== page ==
How to communicate with someone with Wernicke's aphasia

Randy's aphasia - "it's a long journey, but I will push on"

Fluent (Wernicke's) Aphasia


Communication differences can cause misunderstanding between autistic and neurotypical people. Both communication partners need to respect the other’s different values, communication, and way of thinking.

Autism and Communication in Adults

Photos from Memphis Speech and Hearing Center's post 04/23/2023

Gorgeous day to celebrate and support MSHC. Thanks to all who showed up and to all who donated to keep the Client Assistance Program going strong.


The 2nd Annual MSHC Virtual 5K is happening!
This Saturday we celebrate the culmination of the event. If you haven't signed up, please use the code or link. If you can't join us, please consider a donation.
Proceeds go to support the Client Assistance Program, which can help patients receive the services and devices they need to communicate with confidence!


Makes plans to join CSD alumna, Janine Peca, for her wonderful training on working with individuals on the autism spectrum. CEUs available. Email [email protected] to register and for more information.


Every year on April 16, voice health professionals worldwide recognize World Voice Day. In honor of the day, CSD’s resident voice expert, Dr. Miriam van Mersbergen has been talking to experts in other countries to learn about desirable traits in voices and what makes a voice 'beautiful' in different cultures. Over the next few weeks, we plan to share details of each discussion, so watch this space. We'll be hearing from:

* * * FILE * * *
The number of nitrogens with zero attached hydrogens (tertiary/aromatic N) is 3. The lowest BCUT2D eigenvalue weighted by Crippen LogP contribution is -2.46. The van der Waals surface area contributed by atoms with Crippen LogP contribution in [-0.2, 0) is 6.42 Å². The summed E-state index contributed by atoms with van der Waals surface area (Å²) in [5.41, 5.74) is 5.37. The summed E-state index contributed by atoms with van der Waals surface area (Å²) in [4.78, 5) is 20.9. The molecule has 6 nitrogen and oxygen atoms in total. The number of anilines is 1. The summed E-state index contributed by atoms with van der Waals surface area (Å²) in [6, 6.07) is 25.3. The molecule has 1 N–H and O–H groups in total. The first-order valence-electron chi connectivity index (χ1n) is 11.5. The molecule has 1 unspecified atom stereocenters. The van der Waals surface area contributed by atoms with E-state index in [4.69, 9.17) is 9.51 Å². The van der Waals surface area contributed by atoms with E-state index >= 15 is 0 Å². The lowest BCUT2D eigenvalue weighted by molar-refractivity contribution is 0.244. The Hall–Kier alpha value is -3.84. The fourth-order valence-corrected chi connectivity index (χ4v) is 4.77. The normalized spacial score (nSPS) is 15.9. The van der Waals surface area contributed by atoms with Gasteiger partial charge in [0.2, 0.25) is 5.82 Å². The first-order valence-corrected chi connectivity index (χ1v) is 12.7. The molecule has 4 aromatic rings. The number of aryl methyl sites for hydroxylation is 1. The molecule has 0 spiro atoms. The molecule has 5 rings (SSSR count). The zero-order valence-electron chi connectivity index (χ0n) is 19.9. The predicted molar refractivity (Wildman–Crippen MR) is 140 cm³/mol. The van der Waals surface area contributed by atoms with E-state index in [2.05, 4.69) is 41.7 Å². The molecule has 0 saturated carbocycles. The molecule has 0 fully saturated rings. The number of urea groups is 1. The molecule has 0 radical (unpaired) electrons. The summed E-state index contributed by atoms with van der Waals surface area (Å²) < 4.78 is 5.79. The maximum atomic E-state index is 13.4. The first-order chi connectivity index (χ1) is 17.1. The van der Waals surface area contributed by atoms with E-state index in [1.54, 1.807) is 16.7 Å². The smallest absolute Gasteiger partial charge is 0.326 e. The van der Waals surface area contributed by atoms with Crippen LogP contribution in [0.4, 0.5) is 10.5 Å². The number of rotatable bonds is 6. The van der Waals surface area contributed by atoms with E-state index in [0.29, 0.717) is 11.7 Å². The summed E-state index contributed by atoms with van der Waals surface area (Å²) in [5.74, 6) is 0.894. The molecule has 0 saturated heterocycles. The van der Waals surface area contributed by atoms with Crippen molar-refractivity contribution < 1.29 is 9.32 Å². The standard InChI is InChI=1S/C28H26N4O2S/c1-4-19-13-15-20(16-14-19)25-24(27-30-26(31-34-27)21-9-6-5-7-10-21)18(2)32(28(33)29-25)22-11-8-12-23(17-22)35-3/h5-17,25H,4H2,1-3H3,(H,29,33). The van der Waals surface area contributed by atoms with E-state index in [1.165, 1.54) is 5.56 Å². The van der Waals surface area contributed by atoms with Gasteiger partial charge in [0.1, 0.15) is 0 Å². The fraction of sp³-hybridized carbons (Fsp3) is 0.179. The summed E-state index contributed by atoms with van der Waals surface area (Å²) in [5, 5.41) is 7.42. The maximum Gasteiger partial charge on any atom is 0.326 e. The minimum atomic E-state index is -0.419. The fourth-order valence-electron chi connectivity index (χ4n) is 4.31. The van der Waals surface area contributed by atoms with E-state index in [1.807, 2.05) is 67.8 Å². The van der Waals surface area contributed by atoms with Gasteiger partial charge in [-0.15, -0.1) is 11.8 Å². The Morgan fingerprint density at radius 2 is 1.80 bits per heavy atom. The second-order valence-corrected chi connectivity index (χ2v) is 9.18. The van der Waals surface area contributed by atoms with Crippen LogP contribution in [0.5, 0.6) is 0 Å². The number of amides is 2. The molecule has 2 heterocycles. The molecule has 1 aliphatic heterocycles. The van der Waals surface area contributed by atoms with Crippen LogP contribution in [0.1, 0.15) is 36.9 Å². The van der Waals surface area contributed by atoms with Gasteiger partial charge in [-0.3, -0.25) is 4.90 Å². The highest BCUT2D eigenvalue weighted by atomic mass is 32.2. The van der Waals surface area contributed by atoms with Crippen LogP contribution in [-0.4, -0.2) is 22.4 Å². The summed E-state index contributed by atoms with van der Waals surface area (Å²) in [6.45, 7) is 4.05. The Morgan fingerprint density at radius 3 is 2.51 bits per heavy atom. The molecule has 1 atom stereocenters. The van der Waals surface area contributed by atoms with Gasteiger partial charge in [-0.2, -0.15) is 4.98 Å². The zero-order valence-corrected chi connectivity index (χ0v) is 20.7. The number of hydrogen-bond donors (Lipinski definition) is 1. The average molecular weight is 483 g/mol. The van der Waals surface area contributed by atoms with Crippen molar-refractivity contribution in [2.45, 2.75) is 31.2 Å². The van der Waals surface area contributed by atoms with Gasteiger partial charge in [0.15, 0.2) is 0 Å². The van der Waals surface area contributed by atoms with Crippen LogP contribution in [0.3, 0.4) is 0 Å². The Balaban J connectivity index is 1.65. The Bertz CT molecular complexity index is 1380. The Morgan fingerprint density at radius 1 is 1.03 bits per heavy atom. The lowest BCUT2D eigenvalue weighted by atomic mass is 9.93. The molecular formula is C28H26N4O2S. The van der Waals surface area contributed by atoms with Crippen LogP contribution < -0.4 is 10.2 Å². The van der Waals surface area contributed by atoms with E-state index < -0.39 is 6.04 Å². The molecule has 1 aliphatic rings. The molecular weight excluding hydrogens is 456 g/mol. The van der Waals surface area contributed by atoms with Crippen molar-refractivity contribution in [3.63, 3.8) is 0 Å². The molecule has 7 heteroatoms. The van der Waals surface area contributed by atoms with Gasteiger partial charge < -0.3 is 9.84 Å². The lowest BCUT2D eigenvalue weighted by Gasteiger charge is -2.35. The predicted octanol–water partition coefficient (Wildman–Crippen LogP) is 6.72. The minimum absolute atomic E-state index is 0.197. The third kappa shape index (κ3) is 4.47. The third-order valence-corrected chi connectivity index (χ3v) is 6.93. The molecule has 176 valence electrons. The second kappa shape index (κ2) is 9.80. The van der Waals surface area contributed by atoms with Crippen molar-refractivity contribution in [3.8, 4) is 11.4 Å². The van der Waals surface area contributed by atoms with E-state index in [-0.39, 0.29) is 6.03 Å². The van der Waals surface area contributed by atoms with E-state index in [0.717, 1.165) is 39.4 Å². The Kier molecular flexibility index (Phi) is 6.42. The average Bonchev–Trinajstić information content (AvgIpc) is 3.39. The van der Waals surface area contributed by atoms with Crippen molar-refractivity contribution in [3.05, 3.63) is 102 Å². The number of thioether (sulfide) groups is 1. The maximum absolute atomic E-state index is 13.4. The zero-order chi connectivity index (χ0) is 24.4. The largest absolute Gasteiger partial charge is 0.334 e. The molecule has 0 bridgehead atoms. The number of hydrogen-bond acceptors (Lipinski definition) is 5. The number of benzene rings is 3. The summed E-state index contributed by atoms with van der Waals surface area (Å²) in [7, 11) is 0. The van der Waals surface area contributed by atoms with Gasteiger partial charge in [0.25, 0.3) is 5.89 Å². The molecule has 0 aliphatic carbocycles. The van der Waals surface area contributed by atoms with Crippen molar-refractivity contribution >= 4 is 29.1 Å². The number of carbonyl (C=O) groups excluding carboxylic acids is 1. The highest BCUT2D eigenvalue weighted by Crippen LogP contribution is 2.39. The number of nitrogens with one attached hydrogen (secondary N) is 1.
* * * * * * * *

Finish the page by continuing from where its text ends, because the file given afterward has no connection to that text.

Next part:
- a South African Choral academic,
- a speech language pathologist and voice trainer from Brazil and
- a voice researcher from India


CSD is pleased to announce that Charles Ratcliff will be presenting at the upcoming NEDxStudents Research Forum, which takes place Wednesday, April 5th, and Thursday, April 6th from 3-5 p.m. in the 2nd Floor Commons of Ned R. McWherter Library.

Charles’ presentation, which is entitled Ask yourself: An Introduction to Self-Directed Speech, the Neglected Cognitive Tool, will take place at 3pm on Wednesday April 5th. His talk describes self-directed speech as “an instrument for personal improvement in areas such as self-directed learning, emotion regulation, and social communication” and is based on research which he has done in CSD’s Voice, Emotion, and Cognition lab.

For more information about the NEDxStudents Research Forum, follow this link to their website:

Head and Neck Cancer 03/21/2023


Head and neck cancer (HNC) involve tumors in the nasal cavity, mouth (including the tongue, lips and jaw), throat or larynx. Because of their location, treatment of these cancers has serious impacts on speech, voice and swallowing.